a drought year).
I plant 20- to 30-foot sections of several crops in a general flower
area, and replace them when the flowers are spent -- unless the
crop will come again -- like with Blue Horizon Ageratum. When the
cutting ageratum flowers begin to fade and burn, I cut the crop
back and get another rush later in the summer or fall. Same with
some perennials like Monarda (bee balm). Flowers that won’t
come back, like single stem sunflowers, get pulled up, the area
rejuvenated and replanted.
Some of my favorites, like lisianthus, get so prolific the second
year under the cover of a hoop house, it’s hard to keep up
with them. So we go through and cut them back pretty hard (they
keep right on coming). Lissies also like cool soil, it was pointed
out at the ASCFG regional meeting. So plant them in white plastic.
(We always learn something great at the meetings. For more information
on ASCFG, write to email@example.com
or call the association at 440-774-2887.)
We do several plantings of zinnias during the summer in small patches
and in long rows. (Lynn Byczynski’s tip works beautifully
-- we used the Earthway seeder this year with the beet seed plate).
We have found that the first planting will keep right on producing,
even with powdery mildew, when we’re cutting the second or
third planting. The leaves are stripped anyway, so a light infestation
When I started growing flowers more seriously several years ago,
I remember reading in Lynn Byczynski’s book, “The Flower
Farmer” -- half way through the season, of course -- something
like the biggest mistake a beginning grower can make is to plant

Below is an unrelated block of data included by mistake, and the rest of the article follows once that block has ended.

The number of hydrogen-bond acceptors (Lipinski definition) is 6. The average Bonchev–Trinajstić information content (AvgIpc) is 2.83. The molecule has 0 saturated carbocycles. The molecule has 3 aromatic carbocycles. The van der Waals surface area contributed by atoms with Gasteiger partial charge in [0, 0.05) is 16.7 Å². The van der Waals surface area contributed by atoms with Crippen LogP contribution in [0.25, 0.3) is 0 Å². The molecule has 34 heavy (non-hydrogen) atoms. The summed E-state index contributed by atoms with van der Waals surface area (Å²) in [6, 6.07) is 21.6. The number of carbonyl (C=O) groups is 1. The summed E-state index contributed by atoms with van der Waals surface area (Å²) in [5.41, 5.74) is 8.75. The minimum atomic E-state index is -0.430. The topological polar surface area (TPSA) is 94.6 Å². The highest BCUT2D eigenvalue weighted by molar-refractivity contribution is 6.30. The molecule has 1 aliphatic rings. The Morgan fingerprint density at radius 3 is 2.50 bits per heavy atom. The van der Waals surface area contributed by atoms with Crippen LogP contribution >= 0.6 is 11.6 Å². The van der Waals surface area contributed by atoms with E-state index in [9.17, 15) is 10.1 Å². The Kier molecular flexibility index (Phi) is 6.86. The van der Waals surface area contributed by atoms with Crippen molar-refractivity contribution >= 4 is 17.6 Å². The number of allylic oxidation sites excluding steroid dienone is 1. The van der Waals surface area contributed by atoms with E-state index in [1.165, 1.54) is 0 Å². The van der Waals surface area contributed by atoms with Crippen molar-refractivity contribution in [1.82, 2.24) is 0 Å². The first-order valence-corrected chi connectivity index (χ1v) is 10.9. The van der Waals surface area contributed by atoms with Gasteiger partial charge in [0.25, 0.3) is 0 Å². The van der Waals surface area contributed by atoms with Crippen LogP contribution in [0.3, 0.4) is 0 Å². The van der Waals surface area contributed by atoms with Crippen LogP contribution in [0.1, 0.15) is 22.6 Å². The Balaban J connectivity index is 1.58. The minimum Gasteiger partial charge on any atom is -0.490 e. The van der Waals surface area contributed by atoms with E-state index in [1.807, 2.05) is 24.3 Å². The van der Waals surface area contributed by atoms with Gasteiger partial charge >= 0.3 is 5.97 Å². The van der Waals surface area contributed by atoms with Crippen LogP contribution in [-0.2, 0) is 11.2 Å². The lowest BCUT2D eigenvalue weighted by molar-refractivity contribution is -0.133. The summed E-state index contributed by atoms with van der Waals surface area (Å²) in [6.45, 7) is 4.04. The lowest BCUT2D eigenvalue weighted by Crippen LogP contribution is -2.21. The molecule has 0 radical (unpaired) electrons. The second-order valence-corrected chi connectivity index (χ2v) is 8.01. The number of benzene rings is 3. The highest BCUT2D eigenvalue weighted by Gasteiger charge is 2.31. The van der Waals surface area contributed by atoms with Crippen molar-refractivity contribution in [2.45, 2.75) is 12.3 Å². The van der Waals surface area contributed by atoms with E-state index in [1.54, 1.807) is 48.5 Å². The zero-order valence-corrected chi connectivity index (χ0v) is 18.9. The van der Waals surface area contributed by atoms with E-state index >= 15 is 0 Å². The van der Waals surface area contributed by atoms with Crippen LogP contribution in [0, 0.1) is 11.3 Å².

once and expect to harvest all season long. I hadn’t planted
nearly enough that year to keep me going well. It just takes one
year to learn!
Every year I have a frantic friend call about this time and say,
“I don’t have enough for fall. What can I plant quickly?”
If you have a hoop house, there are several choices. (We’ll
deal with hoops in a later column.) If you’re stuck and have
a hoop, get some day neutral sunflowers in!
Other flowers with a quick seed to plant life may be fine in areas
that don’t get an early frost. Here in Pennsylvania, we always
try a late planting of 8-10 week flowers (some zinnias, sunflowers,
etc.) and sometimes we make it! You can cover flowers with floating
row covers if a frost is expected to sometimes give you an extra
week or two.
The best advice, however, is to plan ahead and do succession planting
to assure a steady crop.
Plants that we now plant in succession, mostly in small patches
to ensure a nice variety in bouquets, include: (Blue Horizon) Ageratum;
Centaurea cyanus (bachelor’s button); Cosmos; Euphorbia (snow-on-the-mountain),
a big hit with farmers’ market crowds; Helianthus (sunflowers);
Helichrysum (strawflower), which, for some reason, loved this lousy
growing season; Limonium sinuatum (statice); Nigella (love-in-a-mist);
Scabiosa (pincushion flower); and, of course, Zinnia.
Agrostemma, Ammi, Consolida (larkspur), and Gomphrena can also
be succession planted. That means we start seeding early and getting
the plants as their frost tolerance will bear. We seed some crops
every two or three weeks until mid summer.
Planting different types of the same variety of flower, with different
sow to bloom dates, will also extend your season. Teddy Bear sunflower
has a sow to bloom of 12 to 16 weeks; Moulin Rouge and Starburst
Series, 9 to 11 weeks; and Sunrich and Sun Series 9 to 10 weeks.
We’ll talk about Planning Ahead, and the value
of purchasing “plugs,” perennial and annual. In future
columns, we’ll devote one column each to spring, summer, fall
and winter plants and planting, and the value of hoop houses for